This is one post/chapter in a serialized book called Startup 101. For the introduction and table of contents, please click here.

We added this chapter after reading a recent comment:

“Can you/anyone help me to find the best reading on “Building an A-Team”? I have a friend who has a problem relating to this title and can’t wait for the chapter to be written.

This CEO has two partners who are more of a pair of lead bookends than contributors.

I’ve made recommendations, but he’s too timid to call them to task or, better still, hit the eject button on them.

Hate to see him sink.”

We just wrote about How to Hire an A-Team. But we did not address how to make room for A-Team-worthy players on the A-Team. If the positions are already filled with C-Team players, what do you do?

10 Tips for Firing Non-Performers

  1. Do it fast.

    Ask any seasoned entrepreneur about their biggest mistakes, and a frequent answer is something along the lines of, “I wish I had acted sooner when I knew that a key manager was not up to the job.” There are many reasons why we drag this kind of thing out, and most of them are bad reasons.
  2. Be authentic.

    You can be authentic only if you understand how your own emotions play into it and if you can be genuinely sympathetic to the non-performer’s situation. Are you delaying this because you feel sorry for the person? Or because you’re afraid of how they or others might perceive you? Once you have control of your own feelings, you can then empathize with them and the difficulty they will go through once you fire them. But that won’t stop you from doing what you need to do.
  3. Cover your legal bases, and be financially fair and reasonable.

    Your legal obligations (warnings, notices, etc.) will vary depending on the jurisdiction in which you reside and the contract (if one was signed). Stick to the letter of the law as a baseline, to protect the company. But then go beyond that to offer what you consider fair and reasonable. Ask one of your trusted managers what is fair. Ask your advisors. If the employee has done something legally or egregiously morally wrong, you can stick to the letter of the law only. In all other cases, remember that clearing space for the A-Team is a big investment in the future of your business, and that your company will be judged, internally and externally, by how well it handles this. If you don’t feel you can be generous because you dithered too long (see #1) and the manager has lost a lot of money for the company as a result, just recognize who made that error: you.
  4. Be binary.

    With key managers, you have to either believe in them 100% and support them in every possible way or fire them. There should be no gray area, which would be hugely damaging to everyone. Right up until you make the decision to fire them, your position should be, “This person is A-Team material but needs a bit of help with something specific, and I will do whatever I can to help.” If you are tentative, you will only make the situation worse and create morale problems for the rest of your team.
  5. Understand why your A-Team managers need you to do this.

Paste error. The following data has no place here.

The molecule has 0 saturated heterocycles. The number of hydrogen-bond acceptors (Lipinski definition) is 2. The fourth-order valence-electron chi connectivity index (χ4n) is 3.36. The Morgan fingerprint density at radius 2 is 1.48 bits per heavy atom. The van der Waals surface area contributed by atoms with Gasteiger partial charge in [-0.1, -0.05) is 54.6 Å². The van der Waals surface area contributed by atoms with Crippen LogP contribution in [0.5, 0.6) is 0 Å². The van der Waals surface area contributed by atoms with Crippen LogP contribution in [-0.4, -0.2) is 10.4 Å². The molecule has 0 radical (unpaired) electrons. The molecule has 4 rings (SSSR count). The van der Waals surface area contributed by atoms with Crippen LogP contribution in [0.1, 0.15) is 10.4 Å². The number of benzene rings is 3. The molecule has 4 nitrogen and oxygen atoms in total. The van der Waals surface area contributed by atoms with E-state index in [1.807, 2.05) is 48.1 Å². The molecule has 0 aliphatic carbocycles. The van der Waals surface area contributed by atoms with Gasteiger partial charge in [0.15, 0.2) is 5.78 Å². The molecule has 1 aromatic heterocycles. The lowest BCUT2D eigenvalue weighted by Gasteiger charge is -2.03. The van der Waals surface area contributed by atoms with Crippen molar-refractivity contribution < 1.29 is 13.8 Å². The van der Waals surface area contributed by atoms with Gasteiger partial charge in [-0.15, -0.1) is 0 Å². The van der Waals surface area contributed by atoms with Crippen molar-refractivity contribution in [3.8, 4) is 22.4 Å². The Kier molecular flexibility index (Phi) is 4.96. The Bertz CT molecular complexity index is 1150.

Everyone is in this together. Have you ever been on a rowing team and “caught a crab” (sticking your oar against the flow of water, like a destabilizing brake). That is what it’s like when a weak manager messes it up for everyone else. You owe it to the others to fire this person. This may help you feel better about doing something distasteful but necessary.
  6. Understand that the person you are firing could be an A-Team player somewhere else.

    This is a bit of a feel-good factor. But there is some truth to this. They may well thrive in a different environment. Part of your fair and reasonable support (see #3) may be to help this person figure out what to do next.
  7. Understand why the person under-performed, and make changes to ensure this type of person doesn’t make it on to your A-Team again.

    Firing an A-Team player because your processes are so messed up that they are not able to perform is a really bad decision. One other decision is worse, though: firing the only A-Team player on your team because that person annoys all of the C-Team players on your team. Think long and hard about this one. It does happen. The answer? Fire all of the C-Team players, and make the one A-Team player the core of your new team.
  8. Over-communicate to the rest of your team and other stakeholders.

    Firing a senior manager is always traumatic. The deed may be unavoidable, and you can make it quick, but it is still traumatic. So, you need to communicate why you are doing this, how you have thought it through, what the plan is, and anything else that would reassure the team that the ship has a calm and determined captain at the helm. But ask the other senior managers for help in making this transition, too.
  9. Have a transition plan.

    This includes planning for recruiting, training, and onboarding the replacement. But do you leave the former employee’s seat empty until you can find a replacement, or do you announce the replacement the day you announce the firing? The answer depends on your circumstances, but you should be clear on what you will be doing and why.
  10. Use this transition to make other critical changes.

    Don’t replace under-performers with other C-Team players. You’ll just get more of the same. Instead, take this as an opportunity to change your market positioning or an internal process — something that you have known has needed changing for a while but could not do with that C-Team player.